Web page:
Fieldwork Robotics secures funding to accelerate development of harvesting robots

Fieldwork Robotics, a University of Plymouth spinout company developing a range of harvesting robots to support the agriculture sector, has raised £675,000 through an equity fundraising from existing and new investors.

The proceeds will allow Fieldwork to accelerate scale up of a raspberry harvesting robot to bring it to market. It also means the company will be able to embark on the development of a cauliflower-harvesting robot in collaboration with Bonduelle, one of the world’s largest vegetable producers.

As part of the fundraising, University of Plymouth Enterprises Limited – the University’s commercial consultancy and contract arm, has converted £44,000 of patent costs into equity. The funding round means Frontier IP’s equity stake in the business is now 22.2 per cent.

An alpha prototype of the raspberry harvester is to enter further field trials in July this year, subject to COVID-19 restrictions. Fieldwork will then focus on preparing the robot design for manufacture.

Fieldwork’s technology is designed to be flexible and modular so it can be adapted to harvesting different soft fruit and vegetables, and the company is progressing with further applications for agriculture.

The technology’s potential has been recognised by Innovate UK, which awarded a £547,250 Industrial Strategy Challenge Fund grant in November 2018 to accelerate development of its technology. This was part of a £671,484 project, whose other partners included the University of Plymouth and the National Physical Laboratory.

Innovate UK has since awarded a further three grants totalling £303,000 to accelerate development through the COVID-19 pandemic and a £50,000 Eastern Agri-Tech-Growth Initiative grant from Cambridgeshire and Peterborough Combined Authority to support the cost reduction of specific components.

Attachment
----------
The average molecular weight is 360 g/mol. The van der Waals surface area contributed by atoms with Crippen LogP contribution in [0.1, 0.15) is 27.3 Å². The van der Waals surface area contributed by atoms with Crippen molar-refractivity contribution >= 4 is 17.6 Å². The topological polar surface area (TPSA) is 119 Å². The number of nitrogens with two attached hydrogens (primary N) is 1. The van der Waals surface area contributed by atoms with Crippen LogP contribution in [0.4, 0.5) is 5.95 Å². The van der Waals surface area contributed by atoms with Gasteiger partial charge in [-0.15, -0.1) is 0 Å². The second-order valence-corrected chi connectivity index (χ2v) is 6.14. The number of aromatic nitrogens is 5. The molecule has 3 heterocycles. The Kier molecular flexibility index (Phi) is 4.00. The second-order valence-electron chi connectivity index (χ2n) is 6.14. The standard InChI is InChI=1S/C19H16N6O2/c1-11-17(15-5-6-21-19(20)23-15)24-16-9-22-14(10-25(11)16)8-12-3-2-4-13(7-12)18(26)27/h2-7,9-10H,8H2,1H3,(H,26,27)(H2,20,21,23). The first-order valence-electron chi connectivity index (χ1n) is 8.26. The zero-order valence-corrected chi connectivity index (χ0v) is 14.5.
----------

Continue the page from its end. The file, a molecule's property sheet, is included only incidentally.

Rui Andres, Fieldwork Robotics Chief Executive Officer, said:

“This fundraising allows us to start the work with Bonduelle and to accelerate the development of our raspberry harvesting robot. The investment demonstrates the strong interest in the technology at a time when growers all over the world are struggling to recruit labour.”

Neil Crabb, Chief Executive Officer of Frontier IP (the University’s IP partner), added:

“I am delighted with the strong progress Fieldwork has made despite the challenges posed by COVID-19. This investment is an important step forward in allowing the company to achieve its ambitions.”

Fieldwork Robotics is one of a number of spinout companies to have incorporated world-class research and attracted significant commercial investment. Others include biomedical companies The Vaccine Group and Amprologix Limited, photovoltaic and green energy company Pulsiv Solar, and water/bacterial testing specialists Molendotech.

Fieldwork Robotics was incorporated to develop and commercialise the work of Lecturer in Robotics Dr Martin Stoelen, who also leads the Soft and Adaptive Robotics lab in the School of Engineering, Computing and Mathematics.

Initially, Fieldwork is focusing on developing robots to harvest raspberries, which are more delicate and easily damaged than other soft fruits, and grow on bushes with complex foliage and berry distribution.

Fieldwork is also developing proof-of-concept robots for other crops – including cauliflowers and tomatoes – following interest from leading multinational agribusinesses.

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